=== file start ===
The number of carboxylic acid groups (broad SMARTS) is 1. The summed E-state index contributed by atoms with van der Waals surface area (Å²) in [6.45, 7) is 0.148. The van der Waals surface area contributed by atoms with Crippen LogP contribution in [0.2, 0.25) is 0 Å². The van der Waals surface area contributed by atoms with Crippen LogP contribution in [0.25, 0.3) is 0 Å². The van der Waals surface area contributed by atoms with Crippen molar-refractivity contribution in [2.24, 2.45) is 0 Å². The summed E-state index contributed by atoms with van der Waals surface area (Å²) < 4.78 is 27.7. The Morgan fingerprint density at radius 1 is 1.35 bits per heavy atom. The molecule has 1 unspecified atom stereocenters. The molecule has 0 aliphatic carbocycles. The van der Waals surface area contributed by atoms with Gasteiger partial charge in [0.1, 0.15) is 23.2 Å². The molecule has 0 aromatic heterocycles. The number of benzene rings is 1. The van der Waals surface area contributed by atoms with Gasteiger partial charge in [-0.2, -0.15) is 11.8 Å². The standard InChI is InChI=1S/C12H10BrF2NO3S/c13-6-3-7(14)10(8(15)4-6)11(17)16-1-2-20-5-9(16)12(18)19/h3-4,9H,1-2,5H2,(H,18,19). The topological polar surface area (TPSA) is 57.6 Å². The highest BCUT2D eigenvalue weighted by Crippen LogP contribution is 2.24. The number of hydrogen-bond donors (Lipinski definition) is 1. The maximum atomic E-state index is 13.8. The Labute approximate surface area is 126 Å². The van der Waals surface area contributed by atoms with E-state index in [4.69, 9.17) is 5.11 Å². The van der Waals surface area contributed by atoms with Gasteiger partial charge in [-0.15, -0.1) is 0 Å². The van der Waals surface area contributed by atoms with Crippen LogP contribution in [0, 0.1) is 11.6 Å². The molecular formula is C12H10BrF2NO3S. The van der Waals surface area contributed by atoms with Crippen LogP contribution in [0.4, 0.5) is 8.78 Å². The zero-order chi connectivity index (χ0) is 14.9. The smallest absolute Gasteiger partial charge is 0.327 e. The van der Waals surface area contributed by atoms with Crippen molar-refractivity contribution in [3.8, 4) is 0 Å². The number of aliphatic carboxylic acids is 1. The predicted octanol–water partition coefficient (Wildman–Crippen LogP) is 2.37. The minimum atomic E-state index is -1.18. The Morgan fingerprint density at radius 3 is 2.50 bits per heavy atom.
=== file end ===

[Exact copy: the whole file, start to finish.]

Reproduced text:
The number of carboxylic acid groups (broad SMARTS) is 1. The summed E-state index contributed by atoms with van der Waals surface area (Å²) in [6.45, 7) is 0.148. The van der Waals surface area contributed by atoms with Crippen LogP contribution in [0.2, 0.25) is 0 Å². The van der Waals surface area contributed by atoms with Crippen LogP contribution in [0.25, 0.3) is 0 Å². The van der Waals surface area contributed by atoms with Crippen molar-refractivity contribution in [2.24, 2.45) is 0 Å². The summed E-state index contributed by atoms with van der Waals surface area (Å²) < 4.78 is 27.7. The Morgan fingerprint density at radius 1 is 1.35 bits per heavy atom. The molecule has 1 unspecified atom stereocenters. The molecule has 0 aliphatic carbocycles. The van der Waals surface area contributed by atoms with Gasteiger partial charge in [0.1, 0.15) is 23.2 Å². The molecule has 0 aromatic heterocycles. The number of benzene rings is 1. The van der Waals surface area contributed by atoms with Gasteiger partial charge in [-0.2, -0.15) is 11.8 Å². The standard InChI is InChI=1S/C12H10BrF2NO3S/c13-6-3-7(14)10(8(15)4-6)11(17)16-1-2-20-5-9(16)12(18)19/h3-4,9H,1-2,5H2,(H,18,19). The topological polar surface area (TPSA) is 57.6 Å². The highest BCUT2D eigenvalue weighted by Crippen LogP contribution is 2.24. The number of hydrogen-bond donors (Lipinski definition) is 1. The maximum atomic E-state index is 13.8. The Labute approximate surface area is 126 Å². The van der Waals surface area contributed by atoms with E-state index in [4.69, 9.17) is 5.11 Å². The van der Waals surface area contributed by atoms with Gasteiger partial charge in [-0.15, -0.1) is 0 Å². The van der Waals surface area contributed by atoms with Crippen LogP contribution in [0, 0.1) is 11.6 Å². The molecular formula is C12H10BrF2NO3S. The van der Waals surface area contributed by atoms with Crippen LogP contribution in [0.4, 0.5) is 8.78 Å². The zero-order chi connectivity index (χ0) is 14.9. The smallest absolute Gasteiger partial charge is 0.327 e. The van der Waals surface area contributed by atoms with Crippen molar-refractivity contribution in [3.8, 4) is 0 Å². The number of aliphatic carboxylic acids is 1. The predicted octanol–water partition coefficient (Wildman–Crippen LogP) is 2.37. The minimum atomic E-state index is -1.18. The Morgan fingerprint density at radius 3 is 2.50 bits per heavy atom.